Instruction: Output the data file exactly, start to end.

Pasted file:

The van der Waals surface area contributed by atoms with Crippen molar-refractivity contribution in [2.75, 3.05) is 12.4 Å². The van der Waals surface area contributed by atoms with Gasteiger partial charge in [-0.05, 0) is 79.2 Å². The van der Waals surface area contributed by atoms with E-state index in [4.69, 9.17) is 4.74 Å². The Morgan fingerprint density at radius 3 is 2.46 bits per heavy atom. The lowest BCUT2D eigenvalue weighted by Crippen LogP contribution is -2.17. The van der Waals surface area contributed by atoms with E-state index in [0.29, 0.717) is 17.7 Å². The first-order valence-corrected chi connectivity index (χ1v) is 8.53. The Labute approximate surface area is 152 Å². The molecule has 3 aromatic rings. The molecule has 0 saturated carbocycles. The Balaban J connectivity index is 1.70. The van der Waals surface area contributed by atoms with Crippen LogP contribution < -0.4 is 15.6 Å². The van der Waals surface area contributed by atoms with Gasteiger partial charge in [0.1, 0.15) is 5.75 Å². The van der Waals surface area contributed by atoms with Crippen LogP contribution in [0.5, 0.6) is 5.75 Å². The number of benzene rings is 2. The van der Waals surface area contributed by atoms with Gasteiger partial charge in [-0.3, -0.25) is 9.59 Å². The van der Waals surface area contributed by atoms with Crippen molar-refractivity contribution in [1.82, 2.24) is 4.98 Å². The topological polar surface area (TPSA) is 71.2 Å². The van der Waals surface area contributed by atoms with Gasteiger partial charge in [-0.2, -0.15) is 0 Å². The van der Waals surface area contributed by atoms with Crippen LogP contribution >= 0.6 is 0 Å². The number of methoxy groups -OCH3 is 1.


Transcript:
The van der Waals surface area contributed by atoms with Crippen molar-refractivity contribution in [2.75, 3.05) is 12.4 Å². The van der Waals surface area contributed by atoms with Gasteiger partial charge in [-0.05, 0) is 79.2 Å². The van der Waals surface area contributed by atoms with E-state index in [4.69, 9.17) is 4.74 Å². The Morgan fingerprint density at radius 3 is 2.46 bits per heavy atom. The lowest BCUT2D eigenvalue weighted by Crippen LogP contribution is -2.17. The van der Waals surface area contributed by atoms with E-state index in [0.29, 0.717) is 17.7 Å². The first-order valence-corrected chi connectivity index (χ1v) is 8.53. The Labute approximate surface area is 152 Å². The molecule has 3 aromatic rings. The molecule has 0 saturated carbocycles. The Balaban J connectivity index is 1.70. The van der Waals surface area contributed by atoms with Crippen LogP contribution < -0.4 is 15.6 Å². The van der Waals surface area contributed by atoms with Gasteiger partial charge in [0.1, 0.15) is 5.75 Å². The van der Waals surface area contributed by atoms with Crippen LogP contribution in [0.5, 0.6) is 5.75 Å². The number of benzene rings is 2. The van der Waals surface area contributed by atoms with Gasteiger partial charge in [-0.3, -0.25) is 9.59 Å². The van der Waals surface area contributed by atoms with Crippen molar-refractivity contribution in [1.82, 2.24) is 4.98 Å². The topological polar surface area (TPSA) is 71.2 Å². The van der Waals surface area contributed by atoms with Gasteiger partial charge in [-0.2, -0.15) is 0 Å². The van der Waals surface area contributed by atoms with Crippen LogP contribution >= 0.6 is 0 Å². The number of methoxy groups -OCH3 is 1.